YOU ARE HERE: LAT HomeCollections

Most L.A. TV Stations Refuse to Set Aside Time for Issues

English-language ones say they can't afford to air ballot measures. Spanish-language ones say they already do it.


A coalition of civic, religious and business leaders representing 20 community organizations has formally asked local TV stations to set aside 10 minutes in every hourlong newscast through election day for "real news" on ballot measures. The reply from English-language outlets: impossible.

The TV Campaign '96 Coalition made the request in a letter to news directors of the nine major news stations here in late August. Campaign chairman Gary Greenebaum reports that while Spanish-language KMEX-TV Channel 34 and KVEA-TV Channel 52 said they were already providing that much coverage, the seven English-language stations replied that it couldn't be done.

"They've taken the worst-case scenario and used it as an excuse to turn down our request," Greenebaum said in an interview. He added, however, that six of the stations offered to sit down with coalition members to explain their position, so the group will be meeting with them to further explore the matter.

What irks coalition members is the discrepancy between what they believe is important and what makes headlines on the local news. The first half-dozen minutes of any local newscast are usually devoted to acts of violence, said Ray Remy, president of the Los Angeles Chamber of Commerce. Meanwhile, he said, citizens are being asked to vote on issues translating into $2 billion in public investments.

On the Nov. 5 ballot, he said, will be more than 15 state and local bond measures and propositions on issues ranging from welfare reform to taxes and affirmative action. The region's future, including the number and types of jobs available, will be shaped in part by how the electorate votes on these issues, he said.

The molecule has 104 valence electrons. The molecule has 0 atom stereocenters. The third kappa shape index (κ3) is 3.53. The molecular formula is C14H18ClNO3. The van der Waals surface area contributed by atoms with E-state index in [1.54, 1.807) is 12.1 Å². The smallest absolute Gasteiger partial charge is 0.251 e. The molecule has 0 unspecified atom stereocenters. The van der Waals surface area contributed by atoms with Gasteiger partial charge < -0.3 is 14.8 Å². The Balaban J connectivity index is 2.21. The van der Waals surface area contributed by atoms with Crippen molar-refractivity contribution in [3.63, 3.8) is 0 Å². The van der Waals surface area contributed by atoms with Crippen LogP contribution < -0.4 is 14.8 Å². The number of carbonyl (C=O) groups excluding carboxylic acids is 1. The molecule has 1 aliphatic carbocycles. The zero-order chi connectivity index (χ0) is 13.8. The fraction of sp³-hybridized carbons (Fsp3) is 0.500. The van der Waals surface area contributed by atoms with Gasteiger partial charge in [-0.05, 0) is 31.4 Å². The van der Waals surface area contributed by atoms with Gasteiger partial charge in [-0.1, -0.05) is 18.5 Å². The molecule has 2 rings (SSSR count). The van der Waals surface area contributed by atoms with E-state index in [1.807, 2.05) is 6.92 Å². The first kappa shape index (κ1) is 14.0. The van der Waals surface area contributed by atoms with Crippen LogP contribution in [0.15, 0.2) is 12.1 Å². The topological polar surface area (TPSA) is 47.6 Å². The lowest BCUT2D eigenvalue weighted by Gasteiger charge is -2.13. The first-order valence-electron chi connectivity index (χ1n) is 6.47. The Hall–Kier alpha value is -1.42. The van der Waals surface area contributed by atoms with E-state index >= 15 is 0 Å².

Greenebaum, a rabbi and executive director of the American Jewish Committee, believes that local TV newscasts feature "violence which is out of all proportion to reality. There's a sense among us that there is no real news on the news."

The lack of news that "people can do something about" feeds a feeling of public impotence, frustration and violence, he said.

Joe Hicks, executive director of Los Angeles Multicultural Collaborative, thinks the emphasis on stories of violence appeals to the lowest common denominator and results in "a general numbing out and dumbing down of society."

"Many people literally close their eyes in the voting booth and mark an X because they have no idea who the people on the ballot are and what they represent," Hicks said.

Largely because of this sea of ignorance, he added, "You have a major part of the population that doesn't engage in the system, and a small segment of the population making decisions in their own interest. And you effectively spell the end of the democracy we all claim to cherish."